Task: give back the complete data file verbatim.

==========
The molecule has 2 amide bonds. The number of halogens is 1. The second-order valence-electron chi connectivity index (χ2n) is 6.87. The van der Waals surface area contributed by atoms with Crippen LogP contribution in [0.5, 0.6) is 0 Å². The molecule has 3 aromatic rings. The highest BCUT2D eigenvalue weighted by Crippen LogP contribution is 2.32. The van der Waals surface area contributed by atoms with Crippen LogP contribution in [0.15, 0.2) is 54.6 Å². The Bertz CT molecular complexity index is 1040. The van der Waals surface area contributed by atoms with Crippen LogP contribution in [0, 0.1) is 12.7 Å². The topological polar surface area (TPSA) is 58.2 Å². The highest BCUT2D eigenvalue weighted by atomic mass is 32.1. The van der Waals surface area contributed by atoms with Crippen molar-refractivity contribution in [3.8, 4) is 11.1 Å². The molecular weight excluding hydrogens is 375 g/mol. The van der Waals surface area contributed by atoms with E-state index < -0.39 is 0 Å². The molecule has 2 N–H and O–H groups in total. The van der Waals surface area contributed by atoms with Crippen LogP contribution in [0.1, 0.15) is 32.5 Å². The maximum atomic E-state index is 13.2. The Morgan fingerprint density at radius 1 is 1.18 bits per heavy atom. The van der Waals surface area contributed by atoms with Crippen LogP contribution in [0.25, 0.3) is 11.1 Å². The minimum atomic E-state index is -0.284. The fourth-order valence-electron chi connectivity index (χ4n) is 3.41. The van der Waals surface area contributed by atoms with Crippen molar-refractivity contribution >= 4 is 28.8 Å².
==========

The molecule has 2 amide bonds. The number of halogens is 1. The second-order valence-electron chi connectivity index (χ2n) is 6.87. The van der Waals surface area contributed by atoms with Crippen LogP contribution in [0.5, 0.6) is 0 Å². The molecule has 3 aromatic rings. The highest BCUT2D eigenvalue weighted by Crippen LogP contribution is 2.32. The van der Waals surface area contributed by atoms with Crippen LogP contribution in [0.15, 0.2) is 54.6 Å². The Bertz CT molecular complexity index is 1040. The van der Waals surface area contributed by atoms with Crippen LogP contribution in [0, 0.1) is 12.7 Å². The topological polar surface area (TPSA) is 58.2 Å². The highest BCUT2D eigenvalue weighted by atomic mass is 32.1. The van der Waals surface area contributed by atoms with Crippen molar-refractivity contribution in [3.8, 4) is 11.1 Å². The molecular weight excluding hydrogens is 375 g/mol. The van der Waals surface area contributed by atoms with E-state index < -0.39 is 0 Å². The molecule has 2 N–H and O–H groups in total. The van der Waals surface area contributed by atoms with Crippen LogP contribution in [0.1, 0.15) is 32.5 Å². The maximum atomic E-state index is 13.2. The Morgan fingerprint density at radius 1 is 1.18 bits per heavy atom. The van der Waals surface area contributed by atoms with Crippen LogP contribution in [0.25, 0.3) is 11.1 Å². The minimum atomic E-state index is -0.284. The fourth-order valence-electron chi connectivity index (χ4n) is 3.41. The van der Waals surface area contributed by atoms with Crippen molar-refractivity contribution >= 4 is 28.8 Å².